When Teresa Peden disappeared in 2003, her husband told investigators that they had fought and she might have run off to Florida with his half-brother.
C. Eugene Peden said his wife left in a huff after he wouldn't have sex with her and accused her of having an affair.
But was he telling the truth?
More than a decade after her remains were discovered in Adams, Tennessee, turning her from a missing person to an unsolved murder, and a dark secret emerged that implicated her husband in her disappearance and death.
Teresa Peden, 45, was a janitor in Robertson County schools when she disappeared from her home in rural Robertson County.
Teresa had two "nice" children and kept a clean house. Her family said enjoyed camping and surfing the internet.
She had a turbulent relationship with her husband, Clinton Eugene "Gene-o" Peden but he told The Tennessean in 2006 that she was "a good woman."
(Her home has alternately been reported as being in Cedar Hill, Springfield and Adams.)
Teresa Peden was last seen Aug. 3, 2003, at her home on Mud Cat Road.
She left after having an argument with her husband, according to a missing persons report filed with the Robertson County Sheriff's Office.
It wasn't odd for the Pedens to argue. They often sparred about money, parenting and jobs, Eugene Peden said. But this time, it was something different. Eugene Peden told The Tennessean in 2006 that the couple had argued about sex.
"She wanted it, he said, but he wasn't interested because he believed she was cheating on him," the article said.
He also claimed his wife left occasionally because of her mental illnesses and "she hated me when she was off her medicine," he said.
But she always came home, he said.
He told a reporter that he searched Robertson County for her, checking his brother's house and everywhere he could think of before reporting her missing.
He said he thought she had left him for good.
Eleven days after she was last seen, Eugene Peden reported his wife missing and claimed she might be with his half-brother, Jackie Lee Marlow.
Investigators also believed she had left her husband and family until a jogger discovered the skeletal remains and tattered clothing of a middle-aged woman in the woods near Old High 41 in Adams. The discovery was made during the annual Tennessee-Kentucky Threshermen's Show, which was held July 15 and 16 in 2006.
The remains were sent to the medical examiner in Nashville where it was determined it was Teresa and the cause of death was "multiple sharp-force injuries."
After a sheriff's deputy told Eugene Peden that the remains were those of his wife, he said "I'm going to be blamed for something I didn't do," Peden told The Tennessean.
For three years, Teresa Peden's family believed she might have left with Eugene Peden's half-brother, Jackie Lee Marlow.
Eugene Peden told police Teresa and Marlow had talked together about wanting to move to Florida and that she had $1,300 with her when she left.
Marlow, who has a long history with the law, had disappeared around the same time Teresa did. He was of particular interest in the case because of his extensive career as a criminal. Marlow has been in and out of prison since 1979 for more than a dozen convictions including larceny, receiving stolen property, burglary to a motor vehicle, forgery and escape from prison.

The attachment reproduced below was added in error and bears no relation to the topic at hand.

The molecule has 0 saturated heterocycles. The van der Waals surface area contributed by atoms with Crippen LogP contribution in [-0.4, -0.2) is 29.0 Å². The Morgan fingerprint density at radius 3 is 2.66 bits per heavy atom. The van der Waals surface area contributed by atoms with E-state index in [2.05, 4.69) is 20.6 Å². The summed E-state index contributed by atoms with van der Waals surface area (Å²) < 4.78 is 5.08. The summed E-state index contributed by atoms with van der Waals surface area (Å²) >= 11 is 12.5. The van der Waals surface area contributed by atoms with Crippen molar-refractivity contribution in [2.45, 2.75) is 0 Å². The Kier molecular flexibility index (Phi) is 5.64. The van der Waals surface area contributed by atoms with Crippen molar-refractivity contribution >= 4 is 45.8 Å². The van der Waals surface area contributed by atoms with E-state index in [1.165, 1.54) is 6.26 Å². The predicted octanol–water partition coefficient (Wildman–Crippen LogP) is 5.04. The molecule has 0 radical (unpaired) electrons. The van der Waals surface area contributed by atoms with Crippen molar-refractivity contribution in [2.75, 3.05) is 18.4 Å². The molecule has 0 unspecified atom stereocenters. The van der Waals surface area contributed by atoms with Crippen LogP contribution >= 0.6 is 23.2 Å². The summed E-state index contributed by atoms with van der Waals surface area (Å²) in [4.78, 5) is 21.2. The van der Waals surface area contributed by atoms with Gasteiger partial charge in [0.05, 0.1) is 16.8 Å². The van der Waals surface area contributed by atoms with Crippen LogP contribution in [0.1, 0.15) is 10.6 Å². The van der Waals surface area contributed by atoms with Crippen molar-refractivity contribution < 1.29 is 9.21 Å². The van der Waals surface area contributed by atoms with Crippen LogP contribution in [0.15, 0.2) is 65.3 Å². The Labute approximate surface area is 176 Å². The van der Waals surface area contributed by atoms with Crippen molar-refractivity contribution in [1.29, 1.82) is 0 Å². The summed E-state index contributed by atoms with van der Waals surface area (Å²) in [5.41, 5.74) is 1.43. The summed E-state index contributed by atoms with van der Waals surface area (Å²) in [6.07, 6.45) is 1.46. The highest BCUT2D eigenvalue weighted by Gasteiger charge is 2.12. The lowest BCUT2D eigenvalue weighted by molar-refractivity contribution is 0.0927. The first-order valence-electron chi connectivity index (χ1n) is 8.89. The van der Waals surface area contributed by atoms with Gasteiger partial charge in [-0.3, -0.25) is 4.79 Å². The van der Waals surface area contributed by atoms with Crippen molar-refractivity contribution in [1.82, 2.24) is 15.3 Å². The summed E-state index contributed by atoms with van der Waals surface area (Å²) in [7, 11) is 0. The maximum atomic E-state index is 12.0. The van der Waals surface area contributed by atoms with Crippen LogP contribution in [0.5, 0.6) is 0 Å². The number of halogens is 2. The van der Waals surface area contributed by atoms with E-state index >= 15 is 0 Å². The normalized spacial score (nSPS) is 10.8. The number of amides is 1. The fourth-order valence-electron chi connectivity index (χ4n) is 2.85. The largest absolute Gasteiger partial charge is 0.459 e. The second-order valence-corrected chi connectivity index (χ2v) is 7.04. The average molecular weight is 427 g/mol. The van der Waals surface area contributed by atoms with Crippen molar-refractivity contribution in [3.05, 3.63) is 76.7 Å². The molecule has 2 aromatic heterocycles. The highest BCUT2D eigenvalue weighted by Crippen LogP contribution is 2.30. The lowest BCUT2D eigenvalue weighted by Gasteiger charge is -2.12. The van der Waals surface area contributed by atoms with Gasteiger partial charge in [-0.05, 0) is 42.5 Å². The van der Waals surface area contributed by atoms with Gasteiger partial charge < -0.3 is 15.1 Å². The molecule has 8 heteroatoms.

"He would get out of the penitentiary and stay at Gene's a week or two, then get in trouble again," Eugene's brother Bobby Peden said in an interview with The Tennessean.
Bobby Peden told the newspaper that Marlow told him in late 2003 that he didn't know where Teresa was but he had taken Teresa's car and left it in White County. Marlow had taken the car to steal a safe but it broke down and he stole another car to make it back to Robertson County.
Robertson County Sheriff's Detective Lt. Don Bennett said Marlow was a person of interest in Teresa's disappearance and death but was cleared when he surfaced in 2010 at the Turney Center Industrial Prison in Only, Tenn., on a burglary charge.
After Marlow was cleared, the focus shifted to the husband.
The True Crime
In 2016, investigators discovered the argument the Pedens had was not about who Teresa was having sex with but about who Eugene was.
According to a press release from the Robertson County Sheriff's Department, Teresa had found out that her husband had raped a 16-year-old girl. The couple argued and Teresa threatened to turn him into to the authorities, according to one news report.
Peden, who is registered as a sex offender for a charge of incest, then stabbed her to death and disposed of her body in an embankment off Old High 41 in Adams.
It was after Peden was charged with the rape in August 2016 that investigators connected the two crimes.
"Our detectives worked diligently and tirelessly to bring justice for Teresa and her family. This shows our commitment to justice and continued effort to ensure those responsible face the consequences for their actions. I am proud of the work by our team," Sheriff Bill Holt said.
In September 2016, a Robertson County Grand Jury indicted Eugene Peden for first-degree murder and conspiracy to commit first-degree murder.
In 2017, he pleaded guilty to a lesser charge. He entered a guilty plea to the rape charge and is currently housed at the South Central Correctional Facility in Clifton, Tennessee.